This operation is also heavily used for the finite element assembling, and a similar question has been raised already several times (e.g. http://old.nabble.com/Howtoassemblelargesparsematriceseffectivelytd33...). So why not adding a function np.assemble()?
I read that message, but I don't see what it has to do with this discussion? It seemed to be about fast ways to assign dense matrices into sparse matrices, not fast ways of applying inplace arithmetic to specific spots in a dense matrix.
n
On 06/06/2012 05:34 PM, Nathaniel Smith wrote:
On Wed, Jun 6, 2012 at 4:30 PM, Robert Cimrmancimrman3@ntc.zcu.cz wrote:
On 06/06/2012 05:06 PM, Nathaniel Smith wrote:
On Wed, Jun 6, 2012 at 9:48 AM, John Salvatier jsalvati@u.washington.edu wrote:
Hello,
I've noticed that If you try to increment elements of an array with advanced indexing, repeated indexes don't get repeatedly incremented. For example:
In [30]: x = zeros(5)
In [31]: idx = array([1,1,1,3,4])
In [32]: x[idx] += [2,4,8,10,30]
In [33]: x Out[33]: array([ 0., 8., 0., 10., 30.])
I would intuitively expect the output to be array([0,14, 0,10,30]) since index 1 is incremented by 2+4+8=14, but instead it seems to only increment by 8. What is numpy actually doing here?
The authors of Theano noticed this behavior a while ago so they python loop through the values in idx (this kind of calculation is necessary for calculating gradients), but this is a bit slow for my purposes, so I'd like to figure out how to get the behavior I expected, but faster.
I'm also not sure how to navigate the numpy codebase, where would I look for the code responsible for this behavior?
Strictly speaking, it isn't actually in the numpy codebase at all  what's happening is that the Python interpreter sees this code:
x[idx] += vals
and then it translates it into this code before running it:
tmp = x.__getitem__(idx) tmp = tmp.__iadd__(vals) x.__setitem__(idx, tmp)
So you can find the implementations of the ndarray methods __getitem__, __iadd__, __setitem__ (they're called array_subscript_nice, array_inplace_add, and array_ass_sub in the C code), but there's no way to fix them so that this works the way you want it to, because there's no way for __iadd__ to know that the temporary values that it's working with are really duplicate copies of "the same" value in the original array.
It would be nice if numpy had some sort of standard API for doing what you want, but not sure what a good API would look like, and someone would have to implement it.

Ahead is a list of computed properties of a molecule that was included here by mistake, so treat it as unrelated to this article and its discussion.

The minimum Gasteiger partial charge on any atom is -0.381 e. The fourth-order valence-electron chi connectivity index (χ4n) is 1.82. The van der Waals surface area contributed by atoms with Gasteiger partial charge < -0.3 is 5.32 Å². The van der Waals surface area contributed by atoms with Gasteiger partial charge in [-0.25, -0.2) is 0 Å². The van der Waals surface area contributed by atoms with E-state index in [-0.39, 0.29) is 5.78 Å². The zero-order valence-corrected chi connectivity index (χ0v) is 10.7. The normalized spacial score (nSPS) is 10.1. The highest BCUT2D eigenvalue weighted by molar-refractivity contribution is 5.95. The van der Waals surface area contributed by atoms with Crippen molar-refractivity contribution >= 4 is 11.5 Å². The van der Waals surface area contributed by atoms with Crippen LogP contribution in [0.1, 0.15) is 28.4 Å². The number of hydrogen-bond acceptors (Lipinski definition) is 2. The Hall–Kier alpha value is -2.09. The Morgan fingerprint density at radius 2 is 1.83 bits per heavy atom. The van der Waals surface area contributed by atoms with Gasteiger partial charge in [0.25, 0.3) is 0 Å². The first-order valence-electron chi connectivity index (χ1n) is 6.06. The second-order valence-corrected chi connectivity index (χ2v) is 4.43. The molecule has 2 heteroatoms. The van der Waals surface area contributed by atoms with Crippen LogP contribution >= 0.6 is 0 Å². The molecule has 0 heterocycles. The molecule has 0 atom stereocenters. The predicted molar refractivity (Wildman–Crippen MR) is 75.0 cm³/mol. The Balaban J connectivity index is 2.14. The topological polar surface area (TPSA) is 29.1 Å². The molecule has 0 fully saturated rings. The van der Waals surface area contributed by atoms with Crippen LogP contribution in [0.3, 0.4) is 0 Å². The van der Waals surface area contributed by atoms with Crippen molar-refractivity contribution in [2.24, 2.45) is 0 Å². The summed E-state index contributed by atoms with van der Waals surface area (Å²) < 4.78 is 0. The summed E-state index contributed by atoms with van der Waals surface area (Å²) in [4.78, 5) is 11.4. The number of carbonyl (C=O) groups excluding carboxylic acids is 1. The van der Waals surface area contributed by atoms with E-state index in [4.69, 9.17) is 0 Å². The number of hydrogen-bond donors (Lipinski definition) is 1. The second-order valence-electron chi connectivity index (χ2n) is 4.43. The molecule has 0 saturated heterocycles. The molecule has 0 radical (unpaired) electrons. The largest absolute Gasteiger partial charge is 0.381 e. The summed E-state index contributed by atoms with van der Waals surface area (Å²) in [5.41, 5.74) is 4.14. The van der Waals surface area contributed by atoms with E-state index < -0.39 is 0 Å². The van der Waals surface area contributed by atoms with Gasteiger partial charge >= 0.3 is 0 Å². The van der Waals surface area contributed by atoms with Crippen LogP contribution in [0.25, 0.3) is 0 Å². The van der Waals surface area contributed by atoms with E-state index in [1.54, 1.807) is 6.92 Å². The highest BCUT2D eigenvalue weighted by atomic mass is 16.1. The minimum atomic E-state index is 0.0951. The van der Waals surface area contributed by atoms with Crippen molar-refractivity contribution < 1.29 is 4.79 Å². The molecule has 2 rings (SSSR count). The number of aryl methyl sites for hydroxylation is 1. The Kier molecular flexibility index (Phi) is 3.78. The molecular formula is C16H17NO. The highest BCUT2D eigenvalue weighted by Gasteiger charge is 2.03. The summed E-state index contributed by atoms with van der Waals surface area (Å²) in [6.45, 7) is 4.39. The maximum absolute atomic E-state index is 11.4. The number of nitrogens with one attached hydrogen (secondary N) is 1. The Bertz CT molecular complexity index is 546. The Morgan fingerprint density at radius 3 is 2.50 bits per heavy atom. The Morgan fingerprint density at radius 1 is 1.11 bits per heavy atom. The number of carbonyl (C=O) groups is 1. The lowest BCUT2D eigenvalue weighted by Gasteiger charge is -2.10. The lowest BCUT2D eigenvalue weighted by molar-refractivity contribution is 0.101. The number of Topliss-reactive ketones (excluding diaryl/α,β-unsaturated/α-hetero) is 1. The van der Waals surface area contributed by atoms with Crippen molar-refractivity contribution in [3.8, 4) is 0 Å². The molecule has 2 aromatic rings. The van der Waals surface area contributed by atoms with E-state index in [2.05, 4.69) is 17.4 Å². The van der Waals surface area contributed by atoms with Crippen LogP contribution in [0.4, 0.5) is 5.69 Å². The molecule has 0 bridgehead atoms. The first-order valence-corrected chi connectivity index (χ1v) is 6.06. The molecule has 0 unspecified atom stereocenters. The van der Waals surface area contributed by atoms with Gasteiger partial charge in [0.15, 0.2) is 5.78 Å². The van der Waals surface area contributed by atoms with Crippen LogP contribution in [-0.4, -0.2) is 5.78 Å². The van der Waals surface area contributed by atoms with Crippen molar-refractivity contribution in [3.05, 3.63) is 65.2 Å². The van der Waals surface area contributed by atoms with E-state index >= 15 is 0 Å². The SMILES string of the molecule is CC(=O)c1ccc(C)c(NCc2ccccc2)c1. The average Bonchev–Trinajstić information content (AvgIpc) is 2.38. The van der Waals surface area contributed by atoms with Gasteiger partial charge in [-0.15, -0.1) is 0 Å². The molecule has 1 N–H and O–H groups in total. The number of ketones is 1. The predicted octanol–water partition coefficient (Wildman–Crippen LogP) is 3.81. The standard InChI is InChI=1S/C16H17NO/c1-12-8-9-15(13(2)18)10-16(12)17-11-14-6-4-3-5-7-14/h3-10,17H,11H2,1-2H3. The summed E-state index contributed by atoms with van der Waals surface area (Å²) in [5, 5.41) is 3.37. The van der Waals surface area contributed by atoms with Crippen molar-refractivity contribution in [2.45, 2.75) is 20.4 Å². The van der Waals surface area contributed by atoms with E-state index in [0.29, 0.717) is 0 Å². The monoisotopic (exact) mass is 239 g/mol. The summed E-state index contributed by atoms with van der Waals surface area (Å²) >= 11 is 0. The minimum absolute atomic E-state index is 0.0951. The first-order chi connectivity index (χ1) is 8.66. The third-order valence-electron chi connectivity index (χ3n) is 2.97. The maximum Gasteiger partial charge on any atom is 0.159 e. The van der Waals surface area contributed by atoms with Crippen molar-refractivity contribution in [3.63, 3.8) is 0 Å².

This operation is also heavily used for the finite element assembling, and a similar question has been raised already several times (e.g. http://old.nabble.com/Howtoassemblelargesparsematriceseffectivelytd33...). So why not adding a function np.assemble()?
I read that message, but I don't see what it has to do with this discussion? It seemed to be about fast ways to assign dense matrices into sparse matrices, not fast ways of applying inplace arithmetic to specific spots in a dense matrix.
Yes (in that thread), but it applies also adding/assembling vectors into a global vector  this is just x[idx] += vals. I linked that discussion as that was recent enough for me to recall it, but there were other.
Anyway, my point was that a having a function with the "adding" semantics in NumPy would be handy.
r.
On Wed, Jun 6, 2012 at 4:52 PM, Robert Cimrman cimrman3@ntc.zcu.cz wrote:
Yes (in that thread), but it applies also adding/assembling vectors into a global vector  this is just x[idx] += vals. I linked that discussion as that was recent enough for me to recall it, but there were other.
Anyway, my point was that a having a function with the "adding" semantics in NumPy would be handy.
x += numpy.bincount(idx, vals, minlength=len(x))
That does seem like it should work well if len(unique(idx)) is close to len(x). Thanks!
On Wed, Jun 6, 2012 at 9:35 AM, Robert Kern robert.kern@gmail.com wrote:
On Wed, Jun 6, 2012 at 4:52 PM, Robert Cimrman cimrman3@ntc.zcu.cz wrote:
Yes (in that thread), but it applies also adding/assembling vectors into
a
global vector  this is just x[idx] += vals. I linked that discussion as
that
was recent enough for me to recall it, but there were other.
Anyway, my point was that a having a function with the "adding"
semantics in
NumPy would be handy.
x += numpy.bincount(idx, vals, minlength=len(x))
 Robert Kern _______________________________________________ NumPyDiscussion mailing list NumPyDiscussion@scipy.org http://mail.scipy.org/mailman/listinfo/numpydiscussion
On 06/06/2012 06:35 PM, Robert Kern wrote:
On Wed, Jun 6, 2012 at 4:52 PM, Robert Cimrmancimrman3@ntc.zcu.cz wrote:
Yes (in that thread), but it applies also adding/assembling vectors into a global vector  this is just x[idx] += vals. I linked that discussion as that was recent enough for me to recall it, but there were other.
Anyway, my point was that a having a function with the "adding" semantics in NumPy would be handy.
x += numpy.bincount(idx, vals, minlength=len(x))
Nice! Looking at the C source, it seems it should be pretty efficient for this task.
r.
participants (5)

Frédéric Bastien

John Salvatier

Nathaniel Smith

Robert Cimrman

Robert Kern